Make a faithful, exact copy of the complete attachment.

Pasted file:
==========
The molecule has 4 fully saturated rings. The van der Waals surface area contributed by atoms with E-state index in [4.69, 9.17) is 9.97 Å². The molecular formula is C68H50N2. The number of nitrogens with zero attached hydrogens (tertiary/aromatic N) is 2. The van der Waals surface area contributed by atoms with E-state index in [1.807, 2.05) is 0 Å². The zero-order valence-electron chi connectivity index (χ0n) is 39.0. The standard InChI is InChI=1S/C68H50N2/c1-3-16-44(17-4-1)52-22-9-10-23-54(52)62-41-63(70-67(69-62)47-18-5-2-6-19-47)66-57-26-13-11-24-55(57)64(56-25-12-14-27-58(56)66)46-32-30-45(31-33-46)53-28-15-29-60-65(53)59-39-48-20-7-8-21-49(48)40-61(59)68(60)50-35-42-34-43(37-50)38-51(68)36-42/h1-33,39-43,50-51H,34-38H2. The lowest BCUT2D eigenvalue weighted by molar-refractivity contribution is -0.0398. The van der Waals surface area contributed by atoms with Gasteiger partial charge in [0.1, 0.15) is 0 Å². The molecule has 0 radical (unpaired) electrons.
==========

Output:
The molecule has 4 fully saturated rings. The van der Waals surface area contributed by atoms with E-state index in [4.69, 9.17) is 9.97 Å². The molecular formula is C68H50N2. The number of nitrogens with zero attached hydrogens (tertiary/aromatic N) is 2. The van der Waals surface area contributed by atoms with E-state index in [1.807, 2.05) is 0 Å². The zero-order valence-electron chi connectivity index (χ0n) is 39.0. The standard InChI is InChI=1S/C68H50N2/c1-3-16-44(17-4-1)52-22-9-10-23-54(52)62-41-63(70-67(69-62)47-18-5-2-6-19-47)66-57-26-13-11-24-55(57)64(56-25-12-14-27-58(56)66)46-32-30-45(31-33-46)53-28-15-29-60-65(53)59-39-48-20-7-8-21-49(48)40-61(59)68(60)50-35-42-34-43(37-50)38-51(68)36-42/h1-33,39-43,50-51H,34-38H2. The lowest BCUT2D eigenvalue weighted by molar-refractivity contribution is -0.0398. The van der Waals surface area contributed by atoms with Gasteiger partial charge in [0.1, 0.15) is 0 Å². The molecule has 0 radical (unpaired) electrons.